its Material Recovery Facilities (MRF). Once separated

at the MRF, these materials are baled and shipped to

businesses, many of which are in Ohio, to become new

products — like water bottles and plastic lumber.

What’s not accepted

Items on the ‘no-no’ list include disposable plastic

cups such as party cups, and plastic take out and

clamshell containers like those used for strawberries

and blueberries. If you aren’t able to avoid using these

items, the only current options for disposing them are

to either reuse them or put them in the trash where

they’ll be safely disposed at the landfill.

For information visit RecycleRight.org.

Messenger photo by Linda Dillman

Spring in bloom

Spring daffodils herald the arrival of spring and these

blooms lead the way to the Canal Winchester Historical

Society’s Queen of the Line depot.


Deadlines: Groveport and West editions, Wednesdays at 5 p.m., • South/Canal Winchester, Grove City, Madison editions, Tuesdays at 5 p.m.

All editions by phone, Tuesdays at 5 p.m. • Service Directory, Tuesdays at 5 p.m.


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We’d like to thank you for being

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Please accept our warm and sincere wishes

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The Classified Department of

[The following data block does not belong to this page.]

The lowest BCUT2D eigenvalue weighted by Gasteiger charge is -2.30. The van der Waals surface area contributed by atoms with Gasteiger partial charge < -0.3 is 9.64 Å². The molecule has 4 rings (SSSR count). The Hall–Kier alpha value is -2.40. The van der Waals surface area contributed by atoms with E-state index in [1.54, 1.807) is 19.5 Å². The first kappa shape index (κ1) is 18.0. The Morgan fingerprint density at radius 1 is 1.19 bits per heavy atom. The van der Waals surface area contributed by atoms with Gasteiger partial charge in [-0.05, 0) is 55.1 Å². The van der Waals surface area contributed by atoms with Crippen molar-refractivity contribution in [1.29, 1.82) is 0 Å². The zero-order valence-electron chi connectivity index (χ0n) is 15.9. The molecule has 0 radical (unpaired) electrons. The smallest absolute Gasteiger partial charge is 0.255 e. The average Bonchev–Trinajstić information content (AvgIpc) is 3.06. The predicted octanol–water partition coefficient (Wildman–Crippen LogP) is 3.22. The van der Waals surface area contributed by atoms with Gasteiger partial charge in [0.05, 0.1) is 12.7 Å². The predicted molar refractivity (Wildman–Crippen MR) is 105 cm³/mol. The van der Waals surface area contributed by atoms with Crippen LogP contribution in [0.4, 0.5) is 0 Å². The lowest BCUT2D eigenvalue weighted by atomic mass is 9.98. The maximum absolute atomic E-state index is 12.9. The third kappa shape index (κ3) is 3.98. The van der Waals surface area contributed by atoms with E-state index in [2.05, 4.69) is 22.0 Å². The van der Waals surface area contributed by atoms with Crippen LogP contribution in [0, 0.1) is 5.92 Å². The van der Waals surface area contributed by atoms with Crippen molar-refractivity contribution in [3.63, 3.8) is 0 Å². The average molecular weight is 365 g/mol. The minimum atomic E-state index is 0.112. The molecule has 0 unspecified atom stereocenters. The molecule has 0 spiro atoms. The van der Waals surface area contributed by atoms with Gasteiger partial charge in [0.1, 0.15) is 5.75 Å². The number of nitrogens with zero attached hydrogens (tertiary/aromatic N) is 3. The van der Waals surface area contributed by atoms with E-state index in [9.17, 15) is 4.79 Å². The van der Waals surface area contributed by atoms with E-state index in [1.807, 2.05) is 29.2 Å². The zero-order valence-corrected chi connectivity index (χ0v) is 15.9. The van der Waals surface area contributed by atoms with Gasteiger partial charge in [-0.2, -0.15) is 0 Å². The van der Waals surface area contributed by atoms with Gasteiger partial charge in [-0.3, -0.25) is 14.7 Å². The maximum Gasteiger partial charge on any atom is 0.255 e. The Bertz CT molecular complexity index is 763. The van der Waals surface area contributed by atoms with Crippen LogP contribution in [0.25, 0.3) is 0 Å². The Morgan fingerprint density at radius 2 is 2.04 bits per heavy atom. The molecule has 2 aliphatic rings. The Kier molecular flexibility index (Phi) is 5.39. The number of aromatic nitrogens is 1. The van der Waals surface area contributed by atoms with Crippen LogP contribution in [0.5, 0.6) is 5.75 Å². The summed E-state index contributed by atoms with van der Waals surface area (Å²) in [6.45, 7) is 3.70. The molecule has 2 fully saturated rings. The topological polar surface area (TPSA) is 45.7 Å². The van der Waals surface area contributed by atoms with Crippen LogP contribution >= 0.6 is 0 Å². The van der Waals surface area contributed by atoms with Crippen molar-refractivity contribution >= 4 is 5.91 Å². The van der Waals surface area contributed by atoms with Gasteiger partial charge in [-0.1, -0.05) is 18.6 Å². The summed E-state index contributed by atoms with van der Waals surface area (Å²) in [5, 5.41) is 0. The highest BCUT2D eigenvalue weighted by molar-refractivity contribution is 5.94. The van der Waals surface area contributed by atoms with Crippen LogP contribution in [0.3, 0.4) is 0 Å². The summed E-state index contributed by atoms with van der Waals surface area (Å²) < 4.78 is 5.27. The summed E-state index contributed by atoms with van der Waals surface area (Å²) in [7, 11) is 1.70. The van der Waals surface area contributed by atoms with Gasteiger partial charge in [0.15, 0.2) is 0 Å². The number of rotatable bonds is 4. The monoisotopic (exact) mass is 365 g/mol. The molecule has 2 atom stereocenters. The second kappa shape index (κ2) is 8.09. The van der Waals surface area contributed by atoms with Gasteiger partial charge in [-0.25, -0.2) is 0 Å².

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PAGE 10 - MESSENGER - April 4, 2021



Deadlines: Groveport and West editions, Wednesdays at 5 p.m., • South/Canal Winchester, Grove City, Madison editions, Tuesdays at 5 p.m.

All editions by phone, Tuesdays at 5 p.m. • Service Directory, Tuesdays at 5 p.m.

xLegal Notice


Notice of Availability of a

Draft Environmental Assessment for the

Proposed Cargo Campus Development at the Rickenbacker Global Logistics Park

and Notice of Public Hearing

ACTION: The Columbus Regional Airport Authority (CRAA) is preparing an Environmental Assessment (EA) to

address the Proposed Cargo Campus Development at the Rickenbacker Global Logistics Park (RGLP) and

associated improvements south of Rickenbacker International Airport (LCK). The EA is being prepared to

comply with the National Environmental Policy Act of 1969.